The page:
The Good Funeral Guide Blog

A question of timing

Monday, 14 April 2014

Holby

 

It can’t be easy writing episodes for soaps. You have to take over a plot designed by a committee and steer your characters through the storyline as plausibly as you can. Sometimes you have to get rid of them, a procedure known as ‘killing off’. You mostly don’t have to actually do them in, you can just send them miles away. But rather more often than in real life, in order to rule out the prospect of the character’s reappearance under any circs, you have to murder them, often foully.

EastEnders is the soap responsible for killing off more characters than any other – so much so that the cast will soon be joined, appropriately enough, by a full-time undertaker, Les Coker.

A fortnight ago, Holby City killed off a young nurse, Bonnie Wallis. The scriptwriters knocked her down with a lorry. Outrageously implausible, but essential to tell viewers: she ain’t coming back.

The following week the cast was given the invidious task of going through the motions of grieving. Who’d be an actor? Who’d be a scriptwriter?

In the event, they made a good fist of it, especially the scriptwriters. In the non-denom chapel at the hospital a memorial event was led by (who else?) lovely, cuddly Eliot Hope, senior CT surgeon. He began in the appropriate, formal, biographical style:

“Our colleague, our friend, Bonnie Wallis, ermm, was a truly great spirit. She was loved by her family, who tell me she overcame great obstacles—”

He broke off and said this:

“Sorry, um, these are someone else’s words. I suppose I was so afraid of insulting her memory. But, the truth is, it’s too soon – it’s too soon for her to go. Give me a year and I will write her a cracking speech. But right now, how can I possibly talk about her life in the past tense? I keep expecting her to come through that door.”

A little later, sitting on the ‘altar table’, Eliot is seen regaling the mourners with anecdotes about Bonnie:

“I remember one day Bonnie had to give an elderly patient a bath. She’d just removed his gown and he looked down and said, ‘Have you ever seen anything so big?’ So, slightly embarrassed and red-faced, she said, ‘Very impressive.’ And he said, ‘I was talking about my boil.’”

It was well and sensitively done because it identified a problem with funerals and memorial events. Timing. When’s the right time to have a funeral or a memorial service? Most funerals, especially for people who have killed themselves, happen too soon – too soon for anyone to be able to make any sense of what happened, too soon for people still just beginning to get their heads around what happened. The same with tragic, sudden deaths, especially those of young people.

“Give me a year … right now, how can I possibly talk about her life in the past tense?”

12 comments on “A question of timing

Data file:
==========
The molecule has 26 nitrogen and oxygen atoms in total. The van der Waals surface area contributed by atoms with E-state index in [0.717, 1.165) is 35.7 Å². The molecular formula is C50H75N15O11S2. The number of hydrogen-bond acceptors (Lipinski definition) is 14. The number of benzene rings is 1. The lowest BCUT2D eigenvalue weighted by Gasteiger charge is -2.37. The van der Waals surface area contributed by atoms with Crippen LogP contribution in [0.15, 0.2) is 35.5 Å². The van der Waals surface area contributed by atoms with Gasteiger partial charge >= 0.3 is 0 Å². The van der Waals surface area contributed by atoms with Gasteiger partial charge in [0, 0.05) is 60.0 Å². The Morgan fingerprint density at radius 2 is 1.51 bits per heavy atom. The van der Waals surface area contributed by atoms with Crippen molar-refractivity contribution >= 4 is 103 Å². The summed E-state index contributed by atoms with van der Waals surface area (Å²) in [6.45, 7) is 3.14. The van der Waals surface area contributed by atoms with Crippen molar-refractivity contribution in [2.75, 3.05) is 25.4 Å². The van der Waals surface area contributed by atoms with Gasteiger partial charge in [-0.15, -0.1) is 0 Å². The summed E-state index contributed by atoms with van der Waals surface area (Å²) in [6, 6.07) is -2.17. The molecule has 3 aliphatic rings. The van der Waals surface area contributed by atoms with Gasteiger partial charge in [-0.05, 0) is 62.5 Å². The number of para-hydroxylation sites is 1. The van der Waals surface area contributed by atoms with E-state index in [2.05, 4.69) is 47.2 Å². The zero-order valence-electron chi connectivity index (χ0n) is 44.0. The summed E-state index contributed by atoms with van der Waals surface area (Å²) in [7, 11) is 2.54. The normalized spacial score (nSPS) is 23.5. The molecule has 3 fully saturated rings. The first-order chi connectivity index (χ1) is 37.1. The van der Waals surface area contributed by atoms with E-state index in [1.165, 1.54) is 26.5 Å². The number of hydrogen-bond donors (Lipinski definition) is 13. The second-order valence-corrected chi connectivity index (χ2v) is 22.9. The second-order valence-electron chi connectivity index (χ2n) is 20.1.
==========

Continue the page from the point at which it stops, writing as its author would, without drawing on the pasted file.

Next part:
1. Thursday 17th April 2014 at 8:32 pm

    What really disappoints me is the character who I see has become Eastenders FD. He’s a stereotype – straight from central casting. Why not a young person, or heaven help us, a woman? The old bloke they have brought in looks straight from central casting – so far always seen in his stripes and uniform too. The dialogue is the usual funeral rubbish and weak stiff jokes. The BBC could and should do better, I may even complain about the lazy producers.

    NB I don’t watch it, honest guv’ – my daughter had it on this evening..

    • Thursday 17th April 2014 at 8:55 pm

      David, thank you for this view from the telly. Given the amount of death in them, especially EastEnders, we really need a soap correspondent for the GFG. You wouldn’t like to do this for us, would you?

      If soaps hold up a mirror to contemporary society and show us as we are, they certainly shouldn’t be allowed to get away with worn-out stereotypes. Do write and complain.

      • Friday 18th April 2014 at 9:02 am

        Soap correspondent? Yes, of course Charles, delighted to accept, subject to my being tipped off by you, bloggers, friends and extended family when a soap death is imminent. I wouldn’t want to watch them all continuously you understand.

        The deaths of major sop characters or those plane-crash/train crash by-pass pile-ups as cast clear-outs, tend to be very well flagged by the tabloids.

        I am of course old enough to recall Ken Barlow’s wife meeting her end in the bath, having clumsily balanced an electric fire on the side to keep warm. It was a long time ago – the fire was powered from the light fitting, those were the days! (Points awarded for her Christian name please guys?) Sighs,yes, that was my first soap death. Sadly since then, nothing much changed. All of these soaps cast an ageing wizened male, he will only ever appear in child-catcher style funeral gear. Presumably so we, the dumb viewer can identify him? Every possible stiff joke is laboured, the hearse frequently crashes, breaks down or the family end up rowing as a major secret is revealed.. Conventionality is the only thing we ever see.